More particularly, justice seeks life for everyone in the community. Because life is for everyone, justice pays particular attention to the people being denied life. Justice provides for access by all to the communal “good life.” None can justly prosper at the expense of others, or even in the light of the poverty and need of others. Amos sees justice as something to be done: relationships established, needs met, wrongs corrected. Justice, in Amos, has nothing to do with meaningless religious rituals. Justice is to specific acts and people.
God’s justice in the Old Testament is not primarily retribution but salvation, not primarily punitive but corrective. The justice of God is saving power, God’s fidelity to the role as the Lord of the covenant. God created the earth and its inhabitants for harmonious relationships and continually acts, even in the midst of human rebellion, to effect those relationships.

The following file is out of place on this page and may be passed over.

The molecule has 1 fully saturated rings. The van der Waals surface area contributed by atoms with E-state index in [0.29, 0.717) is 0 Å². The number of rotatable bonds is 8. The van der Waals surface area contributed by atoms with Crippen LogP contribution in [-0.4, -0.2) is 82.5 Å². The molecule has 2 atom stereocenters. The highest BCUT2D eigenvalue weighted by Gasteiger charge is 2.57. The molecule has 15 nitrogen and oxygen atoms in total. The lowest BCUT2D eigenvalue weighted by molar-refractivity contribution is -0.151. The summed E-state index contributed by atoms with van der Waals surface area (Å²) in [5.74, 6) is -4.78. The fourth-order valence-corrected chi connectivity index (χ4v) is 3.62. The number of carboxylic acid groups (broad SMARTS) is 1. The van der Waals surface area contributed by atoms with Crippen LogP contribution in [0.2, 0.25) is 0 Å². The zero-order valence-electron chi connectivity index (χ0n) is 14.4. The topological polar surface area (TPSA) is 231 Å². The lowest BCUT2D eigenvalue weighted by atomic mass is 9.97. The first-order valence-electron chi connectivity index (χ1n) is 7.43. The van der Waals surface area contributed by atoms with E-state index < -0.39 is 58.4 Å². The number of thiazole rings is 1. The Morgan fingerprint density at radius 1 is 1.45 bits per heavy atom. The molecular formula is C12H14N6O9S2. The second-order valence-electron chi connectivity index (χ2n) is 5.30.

“Justice” often is closely linked with concepts such “steadfast love,” “compassion,” “kindness,” “peace,” and “salvation.” The psalmist tells us that justice and peace will embrace. The prophet Micah’s famous summary statement shows how they all go together: “What does the Lord require of you but to do justice, and to love kindness, and to walk humbly with your God” (6:8). Hosea spoke similarly: “Return to your God, hold fast to love and justice, and wait continually for your God” (12:6)